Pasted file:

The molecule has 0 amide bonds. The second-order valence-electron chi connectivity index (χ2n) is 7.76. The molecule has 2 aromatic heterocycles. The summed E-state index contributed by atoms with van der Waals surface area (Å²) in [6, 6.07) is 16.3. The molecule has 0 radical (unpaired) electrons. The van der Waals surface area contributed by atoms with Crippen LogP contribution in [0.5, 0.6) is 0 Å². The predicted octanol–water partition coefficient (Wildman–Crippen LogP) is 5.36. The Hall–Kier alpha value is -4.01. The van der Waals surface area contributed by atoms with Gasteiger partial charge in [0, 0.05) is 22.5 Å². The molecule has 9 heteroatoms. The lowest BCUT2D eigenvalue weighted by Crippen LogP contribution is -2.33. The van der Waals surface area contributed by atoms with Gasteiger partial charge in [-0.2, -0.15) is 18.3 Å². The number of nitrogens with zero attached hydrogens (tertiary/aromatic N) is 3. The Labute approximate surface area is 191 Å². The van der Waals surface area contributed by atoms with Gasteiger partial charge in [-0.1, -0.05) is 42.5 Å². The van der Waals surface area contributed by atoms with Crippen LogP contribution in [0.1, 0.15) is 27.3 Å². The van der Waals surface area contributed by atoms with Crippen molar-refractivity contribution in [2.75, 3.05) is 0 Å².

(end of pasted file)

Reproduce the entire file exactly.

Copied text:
The molecule has 0 amide bonds. The second-order valence-electron chi connectivity index (χ2n) is 7.76. The molecule has 2 aromatic heterocycles. The summed E-state index contributed by atoms with van der Waals surface area (Å²) in [6, 6.07) is 16.3. The molecule has 0 radical (unpaired) electrons. The van der Waals surface area contributed by atoms with Crippen LogP contribution in [0.5, 0.6) is 0 Å². The predicted octanol–water partition coefficient (Wildman–Crippen LogP) is 5.36. The Hall–Kier alpha value is -4.01. The van der Waals surface area contributed by atoms with Gasteiger partial charge in [0, 0.05) is 22.5 Å². The molecule has 9 heteroatoms. The lowest BCUT2D eigenvalue weighted by Crippen LogP contribution is -2.33. The van der Waals surface area contributed by atoms with Gasteiger partial charge in [-0.2, -0.15) is 18.3 Å². The number of nitrogens with zero attached hydrogens (tertiary/aromatic N) is 3. The Labute approximate surface area is 191 Å². The van der Waals surface area contributed by atoms with Gasteiger partial charge in [-0.1, -0.05) is 42.5 Å². The van der Waals surface area contributed by atoms with Crippen LogP contribution in [0.1, 0.15) is 27.3 Å². The van der Waals surface area contributed by atoms with Crippen molar-refractivity contribution in [2.75, 3.05) is 0 Å².